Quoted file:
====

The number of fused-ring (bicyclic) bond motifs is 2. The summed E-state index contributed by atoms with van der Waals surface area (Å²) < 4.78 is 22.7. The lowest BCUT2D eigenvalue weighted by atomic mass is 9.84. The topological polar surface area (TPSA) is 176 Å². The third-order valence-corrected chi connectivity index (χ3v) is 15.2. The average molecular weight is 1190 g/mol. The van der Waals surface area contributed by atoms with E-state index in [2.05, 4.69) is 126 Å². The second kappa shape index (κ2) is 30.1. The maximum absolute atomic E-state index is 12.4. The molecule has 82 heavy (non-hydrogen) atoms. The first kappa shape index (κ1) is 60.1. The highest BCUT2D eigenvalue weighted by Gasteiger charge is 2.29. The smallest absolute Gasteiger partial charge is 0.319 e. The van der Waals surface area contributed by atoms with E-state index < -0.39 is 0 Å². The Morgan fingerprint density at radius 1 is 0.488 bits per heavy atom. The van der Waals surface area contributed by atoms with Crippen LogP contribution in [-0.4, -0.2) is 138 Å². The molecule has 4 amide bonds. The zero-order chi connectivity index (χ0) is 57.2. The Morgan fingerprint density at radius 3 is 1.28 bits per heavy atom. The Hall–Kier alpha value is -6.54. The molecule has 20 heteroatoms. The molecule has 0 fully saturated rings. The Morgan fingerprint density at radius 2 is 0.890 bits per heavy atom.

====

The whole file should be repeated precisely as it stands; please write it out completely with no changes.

The number of fused-ring (bicyclic) bond motifs is 2. The summed E-state index contributed by atoms with van der Waals surface area (Å²) < 4.78 is 22.7. The lowest BCUT2D eigenvalue weighted by atomic mass is 9.84. The topological polar surface area (TPSA) is 176 Å². The third-order valence-corrected chi connectivity index (χ3v) is 15.2. The average molecular weight is 1190 g/mol. The van der Waals surface area contributed by atoms with E-state index in [2.05, 4.69) is 126 Å². The second kappa shape index (κ2) is 30.1. The maximum absolute atomic E-state index is 12.4. The molecule has 82 heavy (non-hydrogen) atoms. The first kappa shape index (κ1) is 60.1. The highest BCUT2D eigenvalue weighted by Gasteiger charge is 2.29. The smallest absolute Gasteiger partial charge is 0.319 e. The van der Waals surface area contributed by atoms with E-state index < -0.39 is 0 Å². The Morgan fingerprint density at radius 1 is 0.488 bits per heavy atom. The van der Waals surface area contributed by atoms with Crippen LogP contribution in [-0.4, -0.2) is 138 Å². The molecule has 4 amide bonds. The zero-order chi connectivity index (χ0) is 57.2. The Morgan fingerprint density at radius 3 is 1.28 bits per heavy atom. The Hall–Kier alpha value is -6.54. The molecule has 20 heteroatoms. The molecule has 0 fully saturated rings. The Morgan fingerprint density at radius 2 is 0.890 bits per heavy atom.